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North West farmers fined after man electrocuted

13 December 2017

North West farmers have been fined after a man was electrocuted when the arm of a loader crane hit overhead power lines.

Liverpool Crown Court heard today that Edward Evans and his friend had been collecting scrap metal from the farm by prior arrangement when the incident took place.

An investigation by the Health and Safety Executive (HSE), which occurred on 17 January 2015, found that the scrap metal had been left under live 11kz overhead power lines (OHPLs).

Edward Evans and his friend had driven the loader crane over to where the scrap was, parked up under the OHPLs and exited the vehicle. Whilst operating the crane to pick up and move the scrap metal into the back of the loader crane, the grab touched the OHPLs and got tangled in them. Edward Evans was electrocuted and died. His friend also received an electric shock whilst trying to rescue him.

JH Willis & Sons of Marsh Lane, Cheshire pleaded guilty to breaching Section 3 (1) of the Health & Safety at Work Act 1974 and have been fined £85,000 and ordered to pay costs of £11,823.50.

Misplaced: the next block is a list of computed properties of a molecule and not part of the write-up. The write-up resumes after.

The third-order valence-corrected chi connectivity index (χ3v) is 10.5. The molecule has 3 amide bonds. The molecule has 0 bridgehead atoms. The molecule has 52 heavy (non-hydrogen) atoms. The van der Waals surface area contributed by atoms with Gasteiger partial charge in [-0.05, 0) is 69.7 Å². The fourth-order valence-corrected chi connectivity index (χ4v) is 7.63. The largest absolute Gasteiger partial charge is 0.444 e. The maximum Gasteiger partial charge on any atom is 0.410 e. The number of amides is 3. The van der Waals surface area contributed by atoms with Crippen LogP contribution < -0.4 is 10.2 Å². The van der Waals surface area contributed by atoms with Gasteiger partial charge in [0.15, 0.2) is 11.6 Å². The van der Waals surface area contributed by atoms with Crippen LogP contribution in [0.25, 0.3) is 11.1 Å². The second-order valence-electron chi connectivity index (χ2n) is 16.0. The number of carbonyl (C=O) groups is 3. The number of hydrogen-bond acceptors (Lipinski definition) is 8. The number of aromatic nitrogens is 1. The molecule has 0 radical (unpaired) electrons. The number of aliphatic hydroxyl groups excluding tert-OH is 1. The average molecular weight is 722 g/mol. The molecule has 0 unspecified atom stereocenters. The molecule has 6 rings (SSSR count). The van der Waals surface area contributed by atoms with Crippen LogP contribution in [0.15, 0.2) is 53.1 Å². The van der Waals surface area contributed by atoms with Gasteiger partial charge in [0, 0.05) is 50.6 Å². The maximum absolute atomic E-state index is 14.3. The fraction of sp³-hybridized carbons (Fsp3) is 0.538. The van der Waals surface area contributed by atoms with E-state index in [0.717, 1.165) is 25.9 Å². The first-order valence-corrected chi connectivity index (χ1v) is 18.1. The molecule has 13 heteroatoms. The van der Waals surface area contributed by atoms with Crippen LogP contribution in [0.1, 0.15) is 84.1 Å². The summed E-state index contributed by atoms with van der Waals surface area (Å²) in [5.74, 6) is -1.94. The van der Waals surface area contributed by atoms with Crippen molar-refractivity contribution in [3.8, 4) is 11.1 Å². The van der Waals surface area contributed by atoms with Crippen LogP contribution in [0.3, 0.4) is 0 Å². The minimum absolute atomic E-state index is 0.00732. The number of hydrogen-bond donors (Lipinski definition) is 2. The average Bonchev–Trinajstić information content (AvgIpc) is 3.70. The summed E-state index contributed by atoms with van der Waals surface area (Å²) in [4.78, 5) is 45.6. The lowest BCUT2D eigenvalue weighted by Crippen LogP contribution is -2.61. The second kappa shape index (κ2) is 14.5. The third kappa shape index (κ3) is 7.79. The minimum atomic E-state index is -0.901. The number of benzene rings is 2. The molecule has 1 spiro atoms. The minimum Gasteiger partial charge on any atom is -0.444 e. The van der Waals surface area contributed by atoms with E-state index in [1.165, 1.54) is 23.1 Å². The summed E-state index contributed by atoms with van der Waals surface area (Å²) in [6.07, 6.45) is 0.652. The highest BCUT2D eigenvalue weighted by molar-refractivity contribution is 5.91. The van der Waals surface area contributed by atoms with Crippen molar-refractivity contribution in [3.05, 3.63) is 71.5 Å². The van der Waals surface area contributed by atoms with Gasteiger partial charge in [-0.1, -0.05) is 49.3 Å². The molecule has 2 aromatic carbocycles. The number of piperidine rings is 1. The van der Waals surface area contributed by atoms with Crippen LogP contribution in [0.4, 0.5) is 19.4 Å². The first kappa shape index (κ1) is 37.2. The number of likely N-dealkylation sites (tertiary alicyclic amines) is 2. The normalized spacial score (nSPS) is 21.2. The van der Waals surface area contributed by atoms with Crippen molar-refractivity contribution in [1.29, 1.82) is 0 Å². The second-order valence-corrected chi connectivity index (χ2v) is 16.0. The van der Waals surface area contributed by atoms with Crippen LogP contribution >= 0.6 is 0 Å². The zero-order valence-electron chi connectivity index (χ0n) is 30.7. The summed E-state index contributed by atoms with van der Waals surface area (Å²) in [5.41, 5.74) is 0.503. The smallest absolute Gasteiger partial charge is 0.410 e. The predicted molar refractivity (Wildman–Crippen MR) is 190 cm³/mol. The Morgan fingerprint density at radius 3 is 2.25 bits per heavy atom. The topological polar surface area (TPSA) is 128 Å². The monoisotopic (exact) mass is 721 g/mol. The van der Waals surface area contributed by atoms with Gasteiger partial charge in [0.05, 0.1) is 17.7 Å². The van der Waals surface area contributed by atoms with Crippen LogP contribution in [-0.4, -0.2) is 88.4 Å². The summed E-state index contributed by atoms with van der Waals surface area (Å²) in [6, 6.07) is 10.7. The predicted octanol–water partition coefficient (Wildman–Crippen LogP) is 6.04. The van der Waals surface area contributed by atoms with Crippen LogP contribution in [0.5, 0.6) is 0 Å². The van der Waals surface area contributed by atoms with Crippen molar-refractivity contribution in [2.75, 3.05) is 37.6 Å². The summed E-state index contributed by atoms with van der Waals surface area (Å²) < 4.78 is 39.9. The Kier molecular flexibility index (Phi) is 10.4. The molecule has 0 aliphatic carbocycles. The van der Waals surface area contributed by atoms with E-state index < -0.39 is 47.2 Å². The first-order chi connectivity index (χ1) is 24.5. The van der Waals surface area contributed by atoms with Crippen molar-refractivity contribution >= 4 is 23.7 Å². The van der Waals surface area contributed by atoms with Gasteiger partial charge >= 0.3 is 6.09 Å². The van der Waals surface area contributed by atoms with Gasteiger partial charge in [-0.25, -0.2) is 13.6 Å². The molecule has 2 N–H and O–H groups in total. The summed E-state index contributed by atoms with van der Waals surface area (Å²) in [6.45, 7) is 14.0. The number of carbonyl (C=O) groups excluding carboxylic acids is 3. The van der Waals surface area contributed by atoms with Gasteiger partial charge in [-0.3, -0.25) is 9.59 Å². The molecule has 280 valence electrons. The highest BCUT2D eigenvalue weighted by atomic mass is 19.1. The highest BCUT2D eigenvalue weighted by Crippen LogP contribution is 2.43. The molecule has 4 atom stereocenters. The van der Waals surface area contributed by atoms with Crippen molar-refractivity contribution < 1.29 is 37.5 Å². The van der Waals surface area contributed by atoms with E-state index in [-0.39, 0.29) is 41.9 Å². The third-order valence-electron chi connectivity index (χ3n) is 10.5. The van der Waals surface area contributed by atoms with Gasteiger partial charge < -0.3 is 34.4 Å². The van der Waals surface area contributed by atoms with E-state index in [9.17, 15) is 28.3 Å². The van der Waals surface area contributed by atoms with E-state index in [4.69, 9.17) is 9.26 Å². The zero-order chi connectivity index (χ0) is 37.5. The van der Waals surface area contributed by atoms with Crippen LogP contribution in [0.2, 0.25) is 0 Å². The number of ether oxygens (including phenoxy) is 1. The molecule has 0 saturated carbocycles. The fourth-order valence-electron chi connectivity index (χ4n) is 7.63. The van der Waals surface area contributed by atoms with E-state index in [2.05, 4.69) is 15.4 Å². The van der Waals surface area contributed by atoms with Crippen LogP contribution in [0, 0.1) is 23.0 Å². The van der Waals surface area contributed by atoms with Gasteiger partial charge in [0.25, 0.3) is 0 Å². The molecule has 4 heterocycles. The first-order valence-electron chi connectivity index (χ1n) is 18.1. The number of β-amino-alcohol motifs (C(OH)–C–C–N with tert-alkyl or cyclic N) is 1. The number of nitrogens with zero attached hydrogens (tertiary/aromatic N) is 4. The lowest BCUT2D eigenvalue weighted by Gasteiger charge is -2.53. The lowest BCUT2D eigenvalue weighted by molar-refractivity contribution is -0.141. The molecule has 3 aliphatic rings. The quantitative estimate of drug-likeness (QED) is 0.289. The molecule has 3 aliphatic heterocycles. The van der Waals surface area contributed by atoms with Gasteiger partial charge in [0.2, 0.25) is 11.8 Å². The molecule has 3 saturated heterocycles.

Speaking after the hearing HSE inspector Jane Carroll said:

“This tragic incident could easily have been prevented if the farm partnership had acted to identify and manage the risks involved with overhead power lines on their land, and to put a safe system of work in place.

“The dangers associated with OHPL are well known and a wealth of advice and guidance is freely available from HSE and other energy suppliers. Duty holders must make sure they properly assess and apply effective control measures to minimise the risk from overhead power lines”

Notes to Editors:

  1. The Health and Safety Executive (HSE) is Britain’s national regulator for workplace health and safety. We seek to prevent work-related death, injury and ill health through regulatory actions that range from influencing behaviours across whole industry sectors through to targeted interventions on individual businesses. These activities are supported by globally recognised scientific expertise.
  1. More about the legislation referred to in this case can be found at:
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